Yiddish Paris: Staging Nation and Community in Interwar France by Nick Underwood

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Yiddish Paris explores how Yiddish-speaking emigrants from Eastern Europe in Paris in the 1920s and 1930s created a Yiddish diaspora nation in Western Europe and how they presented that nation to themselves and to others in France.

In this meticulously researched and first full-length study of interwar Yiddish culture in France, author Nicholas Underwood argues that the emergence of a Yiddish Paris was depended on "culture makers," mostly left-wing Jews from Socialist and Communist backgrounds who created cultural and scholarly organizations and institutions, including the French branch of YIVO (a research institution focused on East European Jews), theater troupes, choruses, and a pavilion at the Paris World's Fair of 1937.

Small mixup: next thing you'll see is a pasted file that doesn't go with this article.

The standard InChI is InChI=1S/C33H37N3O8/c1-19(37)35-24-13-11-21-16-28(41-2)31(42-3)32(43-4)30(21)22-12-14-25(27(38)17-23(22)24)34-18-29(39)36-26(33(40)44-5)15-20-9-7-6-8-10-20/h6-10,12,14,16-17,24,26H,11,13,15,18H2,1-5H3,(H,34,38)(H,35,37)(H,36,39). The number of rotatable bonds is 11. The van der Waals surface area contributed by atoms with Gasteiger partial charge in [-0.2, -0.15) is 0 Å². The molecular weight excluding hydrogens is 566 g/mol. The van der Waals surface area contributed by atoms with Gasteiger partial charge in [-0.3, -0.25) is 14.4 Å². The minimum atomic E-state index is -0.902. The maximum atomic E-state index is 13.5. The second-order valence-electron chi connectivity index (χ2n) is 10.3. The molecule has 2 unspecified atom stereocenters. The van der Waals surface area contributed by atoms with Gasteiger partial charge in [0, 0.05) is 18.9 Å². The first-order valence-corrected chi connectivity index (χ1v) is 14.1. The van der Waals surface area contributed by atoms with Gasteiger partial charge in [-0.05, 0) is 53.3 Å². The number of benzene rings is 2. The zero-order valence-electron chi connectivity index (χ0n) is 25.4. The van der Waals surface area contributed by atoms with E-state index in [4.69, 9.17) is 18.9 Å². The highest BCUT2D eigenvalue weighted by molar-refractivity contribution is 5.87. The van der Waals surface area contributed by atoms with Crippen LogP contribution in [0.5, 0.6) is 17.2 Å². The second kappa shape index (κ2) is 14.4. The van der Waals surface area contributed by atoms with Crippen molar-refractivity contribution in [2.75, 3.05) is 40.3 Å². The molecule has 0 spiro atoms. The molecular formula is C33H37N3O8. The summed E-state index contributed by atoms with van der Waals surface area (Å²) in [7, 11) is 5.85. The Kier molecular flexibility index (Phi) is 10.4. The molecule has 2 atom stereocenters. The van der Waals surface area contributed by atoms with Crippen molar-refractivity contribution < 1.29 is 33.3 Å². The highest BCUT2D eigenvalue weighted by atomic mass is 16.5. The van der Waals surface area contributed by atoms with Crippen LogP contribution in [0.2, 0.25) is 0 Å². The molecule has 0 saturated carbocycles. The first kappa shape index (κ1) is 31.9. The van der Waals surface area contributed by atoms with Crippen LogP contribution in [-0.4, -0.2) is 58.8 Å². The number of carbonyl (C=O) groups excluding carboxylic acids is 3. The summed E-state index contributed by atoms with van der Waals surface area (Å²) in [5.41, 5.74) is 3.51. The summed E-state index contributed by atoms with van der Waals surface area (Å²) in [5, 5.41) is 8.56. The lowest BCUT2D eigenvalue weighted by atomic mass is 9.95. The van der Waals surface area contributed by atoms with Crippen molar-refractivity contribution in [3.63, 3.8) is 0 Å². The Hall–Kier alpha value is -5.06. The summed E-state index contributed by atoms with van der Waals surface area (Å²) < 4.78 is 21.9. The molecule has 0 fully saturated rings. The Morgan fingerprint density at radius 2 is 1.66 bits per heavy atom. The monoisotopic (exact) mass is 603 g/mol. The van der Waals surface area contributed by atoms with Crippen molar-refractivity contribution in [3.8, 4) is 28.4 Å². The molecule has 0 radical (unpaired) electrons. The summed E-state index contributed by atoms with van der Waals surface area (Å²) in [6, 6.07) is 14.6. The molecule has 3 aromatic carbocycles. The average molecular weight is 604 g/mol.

Yiddish Paris examines how these left-wing Yiddish-speaking Jews insisted that even in France, a country known for demanding the assimilation of immigrant and minority groups, they could remain a distinct group, part of a transnational Yiddish-speaking Jewish nation. Yet, in the process, they in fact created a French-inflected version of Jewish diaspora nationalism, finding allies among French intellectuals, largely on the left.

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